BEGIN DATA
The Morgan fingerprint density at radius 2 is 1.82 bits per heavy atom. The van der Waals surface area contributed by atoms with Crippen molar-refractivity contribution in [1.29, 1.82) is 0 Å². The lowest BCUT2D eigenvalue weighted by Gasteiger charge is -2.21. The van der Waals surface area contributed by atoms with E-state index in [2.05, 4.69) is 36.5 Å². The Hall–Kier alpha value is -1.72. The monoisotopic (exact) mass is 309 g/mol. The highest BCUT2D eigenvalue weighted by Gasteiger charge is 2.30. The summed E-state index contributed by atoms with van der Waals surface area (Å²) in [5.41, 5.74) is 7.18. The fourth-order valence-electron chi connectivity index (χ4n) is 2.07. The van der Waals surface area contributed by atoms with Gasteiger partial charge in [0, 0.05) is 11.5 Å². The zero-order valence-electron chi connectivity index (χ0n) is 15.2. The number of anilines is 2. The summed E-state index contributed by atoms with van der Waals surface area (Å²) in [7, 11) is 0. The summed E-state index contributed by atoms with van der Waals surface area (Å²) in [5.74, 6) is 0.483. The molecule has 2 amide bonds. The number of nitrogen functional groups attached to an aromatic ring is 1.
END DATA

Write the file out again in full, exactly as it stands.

The Morgan fingerprint density at radius 2 is 1.82 bits per heavy atom. The van der Waals surface area contributed by atoms with Crippen molar-refractivity contribution in [1.29, 1.82) is 0 Å². The lowest BCUT2D eigenvalue weighted by Gasteiger charge is -2.21. The van der Waals surface area contributed by atoms with E-state index in [2.05, 4.69) is 36.5 Å². The Hall–Kier alpha value is -1.72. The monoisotopic (exact) mass is 309 g/mol. The highest BCUT2D eigenvalue weighted by Gasteiger charge is 2.30. The summed E-state index contributed by atoms with van der Waals surface area (Å²) in [5.41, 5.74) is 7.18. The fourth-order valence-electron chi connectivity index (χ4n) is 2.07. The van der Waals surface area contributed by atoms with Gasteiger partial charge in [0, 0.05) is 11.5 Å². The zero-order valence-electron chi connectivity index (χ0n) is 15.2. The number of anilines is 2. The summed E-state index contributed by atoms with van der Waals surface area (Å²) in [7, 11) is 0. The summed E-state index contributed by atoms with van der Waals surface area (Å²) in [5.74, 6) is 0.483. The molecule has 2 amide bonds. The number of nitrogen functional groups attached to an aromatic ring is 1.